Monday, January 16, 2017

Resist the Urge to Explain: Another Take

By: Terry Odell

A while back, JT Evans contributed a post about the acronym R.U.E., or “Resist the Urge to Explain,” giving it a definition I’d never heard before. I thought I’d share my take on the subject with a more traditional explanation.

As authors, we want to make sure our reader’s “get it,” so we tend to go overboard with information, explaining far too much.

Here’s an example: "Mary laughed so hard, she was afraid she'd pulled a stomach muscle. Susie had just told the funniest joke Mary had ever heard."  The second sentence isn't needed; it's explaining something the reader would be able to figure out in context.

Another pitfall—telling something, then going on to show it. Let's say you're beginning to understand the "show don't tell" advice everyone gives you, and you do put the action on the page. For the sake of example, a simplistic passage might be written as follows:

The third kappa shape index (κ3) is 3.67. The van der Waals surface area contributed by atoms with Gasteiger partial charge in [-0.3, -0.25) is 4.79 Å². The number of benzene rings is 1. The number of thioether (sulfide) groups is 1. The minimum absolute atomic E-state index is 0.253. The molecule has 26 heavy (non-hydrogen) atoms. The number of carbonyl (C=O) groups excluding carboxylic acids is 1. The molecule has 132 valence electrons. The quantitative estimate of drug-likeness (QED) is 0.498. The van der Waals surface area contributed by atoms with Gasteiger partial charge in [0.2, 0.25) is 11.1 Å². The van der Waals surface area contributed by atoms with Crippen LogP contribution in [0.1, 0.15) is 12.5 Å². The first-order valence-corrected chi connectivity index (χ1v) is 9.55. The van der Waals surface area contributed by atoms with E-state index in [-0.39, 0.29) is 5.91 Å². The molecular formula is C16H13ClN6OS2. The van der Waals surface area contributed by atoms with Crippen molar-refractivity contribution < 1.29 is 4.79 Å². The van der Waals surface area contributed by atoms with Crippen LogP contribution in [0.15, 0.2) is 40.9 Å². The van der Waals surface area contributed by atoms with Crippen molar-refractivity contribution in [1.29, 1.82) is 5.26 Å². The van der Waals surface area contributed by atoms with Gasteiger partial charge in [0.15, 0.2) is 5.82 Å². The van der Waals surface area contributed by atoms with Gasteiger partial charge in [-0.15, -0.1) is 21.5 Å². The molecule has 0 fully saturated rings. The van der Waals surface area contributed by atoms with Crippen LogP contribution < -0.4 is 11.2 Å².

After Bill cancelled their date, claiming his aunt was sick, Mary was depressed. She took one bite of chocolate cake, then pushed the plate away.

The second sentence shows what the first tells. If you find this in your writing, use your delete key on that first sentence. A better approach:

Mary had been looking forward to her date with Bill for weeks, but he'd cancelled, giving some excuse about a sick aunt. She moved the chocolate cake around the plate with her fork, then pushed it away.